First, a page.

For the employee, it’s a chance to realise a career of flexibility, autonomy, and personal growth – all benefits that modern employees crave.

Rather than performing the same job in the same place year after year, their careers become varied and interesting. They get to approach their work with an entrepreneurial spirit, and enhance their personal brands through the projects they take on. Moreover, they get to leverage their skills and experience for maximum reward.

The finite, goal-based nature of this work makes it naturally more engaging, motivating, and rewarding than the never-ending routine that many of us are accustomed to. Looking at it this way, project work could even address the twin issues of low productivity and a disengaged workforce.

For organisations, the project-based approach supports a truly agile mindset, allowing them to dip into an expanding pool of unattached talent to meet business demands. And thanks to modern technology, recruitment needn’t be restricted by location or time zone.

As a consequence, organisations will be forced to say goodbye to outdated modes of performance management, such as the much-hated annual appraisal, and replace them with modern alternatives, such as real-time feedback and performance check-ins.

Potential challenges

Despite the benefits, this new approach may not be welcomed by everyone. Some employees like the familiarity and safety of routine. The longer they can stay in one job the better. For these people, project work may represent uncertainty, stress, and even financial insecurity.

On top of this, an individual’s success in this new employment landscape could come down to their ability to self-promote, network, build a website, and maintain an active online presence – skills that will come naturally to some but not others.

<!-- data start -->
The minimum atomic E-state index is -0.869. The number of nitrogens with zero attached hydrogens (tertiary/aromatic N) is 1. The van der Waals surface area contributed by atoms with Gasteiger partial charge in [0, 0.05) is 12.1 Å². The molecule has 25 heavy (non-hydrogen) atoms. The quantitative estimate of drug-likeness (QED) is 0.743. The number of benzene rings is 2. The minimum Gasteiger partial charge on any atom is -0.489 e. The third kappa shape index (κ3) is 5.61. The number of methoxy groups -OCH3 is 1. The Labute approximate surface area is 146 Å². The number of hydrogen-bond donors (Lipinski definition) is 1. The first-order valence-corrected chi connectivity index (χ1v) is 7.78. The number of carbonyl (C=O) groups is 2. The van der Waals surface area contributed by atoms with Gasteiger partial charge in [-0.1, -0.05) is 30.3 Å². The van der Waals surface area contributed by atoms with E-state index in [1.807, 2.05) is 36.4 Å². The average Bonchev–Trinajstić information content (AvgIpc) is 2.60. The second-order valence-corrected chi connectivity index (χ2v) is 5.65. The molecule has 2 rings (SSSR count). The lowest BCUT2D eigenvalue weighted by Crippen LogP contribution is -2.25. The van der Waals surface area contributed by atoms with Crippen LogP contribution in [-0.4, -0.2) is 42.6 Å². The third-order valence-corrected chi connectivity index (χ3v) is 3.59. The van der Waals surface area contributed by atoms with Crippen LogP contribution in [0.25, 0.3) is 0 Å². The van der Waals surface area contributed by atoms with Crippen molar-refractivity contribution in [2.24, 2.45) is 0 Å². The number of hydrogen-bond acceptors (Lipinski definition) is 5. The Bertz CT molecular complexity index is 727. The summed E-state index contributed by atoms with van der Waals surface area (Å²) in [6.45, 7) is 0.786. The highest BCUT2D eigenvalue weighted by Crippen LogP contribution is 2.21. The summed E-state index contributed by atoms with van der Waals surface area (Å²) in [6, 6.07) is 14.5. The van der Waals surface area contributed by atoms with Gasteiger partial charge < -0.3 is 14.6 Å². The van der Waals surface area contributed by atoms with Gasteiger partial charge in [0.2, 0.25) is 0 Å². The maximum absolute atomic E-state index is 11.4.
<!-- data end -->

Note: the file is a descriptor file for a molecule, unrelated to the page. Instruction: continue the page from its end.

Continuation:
There will be plenty of challenges for the organisation as well. How do you ensure that a team of disparate individuals is equipped, motivated, and on track? How do you get temporary project workers to buy into your brand mission and vision? How do you get a group of relative strangers working together without friction or miscommunication?

Final thoughts

In the future of work, offering permanent employment could become unfeasible for many organisations. This makes the move towards project-based arrangements seem inevitable – not for everyone, of course, but for an increasing number of us.

We would then see the rise of the hybrid workforce, comprising a mixture of full-timers, project workers, and freelancers. This will allow businesses to strike a balance between the need for flexibility and continuity.

While this dismantling of job stability will make work more unpredictable, it could also provide many of us with the type of career we dream about – one filled with new opportunities, new experiences, and self-direction.


Nicholas Edwards - http://www.praguecopywriter.com

Nicholas Edwards is a freelance writer and editor based in Prague, the Czech Republic. When he's not helping local businesses master the English language, he loves writing about the future of work for People First.